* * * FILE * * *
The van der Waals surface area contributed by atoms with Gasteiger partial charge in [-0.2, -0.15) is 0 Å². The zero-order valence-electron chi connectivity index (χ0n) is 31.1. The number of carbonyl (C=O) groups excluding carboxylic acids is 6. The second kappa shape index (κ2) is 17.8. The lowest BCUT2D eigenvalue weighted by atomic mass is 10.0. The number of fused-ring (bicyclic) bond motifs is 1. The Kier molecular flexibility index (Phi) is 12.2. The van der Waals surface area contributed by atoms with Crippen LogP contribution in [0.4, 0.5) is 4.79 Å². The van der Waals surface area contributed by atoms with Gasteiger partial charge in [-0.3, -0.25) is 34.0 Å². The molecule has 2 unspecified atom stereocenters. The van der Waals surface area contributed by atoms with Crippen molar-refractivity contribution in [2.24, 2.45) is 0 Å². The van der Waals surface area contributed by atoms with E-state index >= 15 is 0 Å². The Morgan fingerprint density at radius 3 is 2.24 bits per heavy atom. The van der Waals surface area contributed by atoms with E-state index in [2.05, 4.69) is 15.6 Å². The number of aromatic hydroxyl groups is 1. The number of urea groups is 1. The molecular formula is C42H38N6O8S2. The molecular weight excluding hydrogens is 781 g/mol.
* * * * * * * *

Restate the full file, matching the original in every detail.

The van der Waals surface area contributed by atoms with Gasteiger partial charge in [-0.2, -0.15) is 0 Å². The zero-order valence-electron chi connectivity index (χ0n) is 31.1. The number of carbonyl (C=O) groups excluding carboxylic acids is 6. The second kappa shape index (κ2) is 17.8. The lowest BCUT2D eigenvalue weighted by atomic mass is 10.0. The number of fused-ring (bicyclic) bond motifs is 1. The Kier molecular flexibility index (Phi) is 12.2. The van der Waals surface area contributed by atoms with Crippen LogP contribution in [0.4, 0.5) is 4.79 Å². The van der Waals surface area contributed by atoms with Gasteiger partial charge in [-0.3, -0.25) is 34.0 Å². The molecule has 2 unspecified atom stereocenters. The van der Waals surface area contributed by atoms with Crippen molar-refractivity contribution in [2.24, 2.45) is 0 Å². The van der Waals surface area contributed by atoms with E-state index >= 15 is 0 Å². The Morgan fingerprint density at radius 3 is 2.24 bits per heavy atom. The van der Waals surface area contributed by atoms with E-state index in [2.05, 4.69) is 15.6 Å². The number of aromatic hydroxyl groups is 1. The number of urea groups is 1. The molecular formula is C42H38N6O8S2. The molecular weight excluding hydrogens is 781 g/mol.